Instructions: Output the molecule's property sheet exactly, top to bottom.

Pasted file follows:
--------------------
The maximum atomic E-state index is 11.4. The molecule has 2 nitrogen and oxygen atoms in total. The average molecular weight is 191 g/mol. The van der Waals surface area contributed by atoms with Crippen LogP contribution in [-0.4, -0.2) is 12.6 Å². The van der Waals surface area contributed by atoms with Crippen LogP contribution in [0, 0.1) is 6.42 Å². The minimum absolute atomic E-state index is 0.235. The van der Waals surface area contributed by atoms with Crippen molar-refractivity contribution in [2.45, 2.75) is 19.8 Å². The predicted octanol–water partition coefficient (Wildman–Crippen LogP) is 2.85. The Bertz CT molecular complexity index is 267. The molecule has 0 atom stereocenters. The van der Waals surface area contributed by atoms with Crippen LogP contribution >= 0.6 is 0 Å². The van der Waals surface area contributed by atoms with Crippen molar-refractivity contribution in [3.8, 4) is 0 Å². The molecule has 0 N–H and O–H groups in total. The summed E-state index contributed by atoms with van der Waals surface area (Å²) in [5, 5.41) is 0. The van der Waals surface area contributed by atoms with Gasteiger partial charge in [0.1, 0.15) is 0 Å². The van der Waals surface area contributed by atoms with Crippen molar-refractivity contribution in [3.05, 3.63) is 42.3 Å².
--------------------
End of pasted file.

The maximum atomic E-state index is 11.4. The molecule has 2 nitrogen and oxygen atoms in total. The average molecular weight is 191 g/mol. The van der Waals surface area contributed by atoms with Crippen LogP contribution in [-0.4, -0.2) is 12.6 Å². The van der Waals surface area contributed by atoms with Crippen LogP contribution in [0, 0.1) is 6.42 Å². The minimum absolute atomic E-state index is 0.235. The van der Waals surface area contributed by atoms with Crippen molar-refractivity contribution in [2.45, 2.75) is 19.8 Å². The predicted octanol–water partition coefficient (Wildman–Crippen LogP) is 2.85. The Bertz CT molecular complexity index is 267. The molecule has 0 atom stereocenters. The van der Waals surface area contributed by atoms with Crippen LogP contribution >= 0.6 is 0 Å². The van der Waals surface area contributed by atoms with Crippen molar-refractivity contribution in [3.8, 4) is 0 Å². The molecule has 0 N–H and O–H groups in total. The summed E-state index contributed by atoms with van der Waals surface area (Å²) in [5, 5.41) is 0. The van der Waals surface area contributed by atoms with Gasteiger partial charge in [0.1, 0.15) is 0 Å². The van der Waals surface area contributed by atoms with Crippen molar-refractivity contribution in [3.05, 3.63) is 42.3 Å².